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How low can you go on a real estate bid?

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Institutions may be more open to lowball offers
If the seller is a financial institution, rather than a private homeowner, the risk of insult may be lessened, according to Ian Maker, an REO specialist with RE/MAX Gold in Rancho Cordova, Calif. (REO, or real estate owned, refers to homes that have gone through foreclosure and are owned and sold by lenders.)

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"My job is to get offers on their desk. I present them with the facts, and it's their choice to decide what they want to take," he says.

Homebuilders and investors also may be less emotional than homeowner sellers -- but not always. Some builders "put their heart and soul" into each home they build and "become emotional" about lowball offers, Bernstein says. Other builders "can afford to wait until they get" the price they want, she adds.

Buyer may offer more if seller responds
The new thinking for sellers is similar. While a lowball offer may be unwelcome, it could be an opportunity to open a dialogue with a buyer who "ultimately may give (the sellers) what they want," Bernstein suggests. A seller who has "a bad reaction" to a low offer, "may lose a good buyer who could make a deal," she says.

The objective is to keep the lines of communication open.

The outcome could depend on the real estate salesperson's willingness to negotiate, a task that not all agents greet with enthusiasm. A lot of brokers "dismiss the offer as too low" when they should say, "Yes, it's low, but let's discuss it and let's see how much more money this person has to give you," Bernstein says. Some buyers come in with a low offer, but then "come up huge amounts if they really want to buy the house," she adds.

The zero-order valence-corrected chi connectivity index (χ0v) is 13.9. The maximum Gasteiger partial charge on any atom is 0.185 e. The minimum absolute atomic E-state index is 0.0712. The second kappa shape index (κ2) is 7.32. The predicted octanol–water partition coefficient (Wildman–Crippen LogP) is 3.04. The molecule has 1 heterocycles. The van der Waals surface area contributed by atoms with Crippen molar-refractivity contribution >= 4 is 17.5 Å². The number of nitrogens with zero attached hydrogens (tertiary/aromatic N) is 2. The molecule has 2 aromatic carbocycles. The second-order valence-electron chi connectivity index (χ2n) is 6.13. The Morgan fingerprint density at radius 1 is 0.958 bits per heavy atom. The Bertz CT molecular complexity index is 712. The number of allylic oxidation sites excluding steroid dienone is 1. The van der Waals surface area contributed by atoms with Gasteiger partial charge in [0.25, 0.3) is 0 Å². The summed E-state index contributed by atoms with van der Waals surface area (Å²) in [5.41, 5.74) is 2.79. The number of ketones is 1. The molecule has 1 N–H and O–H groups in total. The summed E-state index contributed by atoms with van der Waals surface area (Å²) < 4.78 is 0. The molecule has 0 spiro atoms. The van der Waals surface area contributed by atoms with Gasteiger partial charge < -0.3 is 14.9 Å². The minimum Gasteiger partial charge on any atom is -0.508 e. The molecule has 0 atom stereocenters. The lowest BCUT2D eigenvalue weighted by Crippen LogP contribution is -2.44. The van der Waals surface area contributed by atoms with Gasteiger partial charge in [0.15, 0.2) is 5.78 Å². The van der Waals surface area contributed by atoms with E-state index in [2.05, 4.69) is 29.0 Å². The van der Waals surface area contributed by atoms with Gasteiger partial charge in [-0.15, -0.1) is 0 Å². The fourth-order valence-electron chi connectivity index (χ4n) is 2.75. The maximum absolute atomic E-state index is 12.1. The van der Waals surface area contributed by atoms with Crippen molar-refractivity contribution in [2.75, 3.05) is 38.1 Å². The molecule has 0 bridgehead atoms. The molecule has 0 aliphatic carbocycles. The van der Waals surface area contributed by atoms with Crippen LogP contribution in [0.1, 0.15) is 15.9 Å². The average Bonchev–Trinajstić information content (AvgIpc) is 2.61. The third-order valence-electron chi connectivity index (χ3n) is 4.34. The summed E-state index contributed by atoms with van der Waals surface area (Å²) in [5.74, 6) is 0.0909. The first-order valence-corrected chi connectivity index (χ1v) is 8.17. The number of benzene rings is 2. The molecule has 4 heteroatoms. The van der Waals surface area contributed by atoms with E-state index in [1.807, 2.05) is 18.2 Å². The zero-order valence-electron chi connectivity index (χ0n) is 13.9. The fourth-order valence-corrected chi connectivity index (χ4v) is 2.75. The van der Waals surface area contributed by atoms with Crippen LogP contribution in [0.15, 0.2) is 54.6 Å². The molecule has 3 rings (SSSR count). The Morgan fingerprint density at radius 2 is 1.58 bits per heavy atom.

Some sellers respond to a lowball offer with a counteroffer that cuts only a nominal amount off the asking price. Others refuse to counter at all or counter at a higher price just to make a point to the buyer. Bernstein suggests an alternative approach that aims to create goodwill: Thank the buyer for the offer and indicate that a counteroffer may be forthcoming if the buyer will "come up with a little more" at the outset.

Lowball offers: 'You just never know'
The bottom line on lowball offers is that each real estate deal, like each house, is unique. That means buyers and sellers need to know the strengths and weaknesses of their own and each other's negotiating positions. If a seller's home is in prime condition, has only just come on the market and is attractively priced, a lowball offer may be rightly dismissed from a position of strength. But if that same home is still on the market with no takers six months later, a motivated seller may be more inclined to give a lowball offer a second look.

Maker offers a good tip for buyers and sellers: "Don't let (the deal) die on your end." If the seller wants to sell the property, every offer deserves a counteroffer, and if the buyer wants to purchase the property, every counteroffer merits consideration. The objective is to keep the lines of communication open until a deal is agreed upon.

Bankrate.com's corrections policy -- Posted: May 1, 2008
 
 
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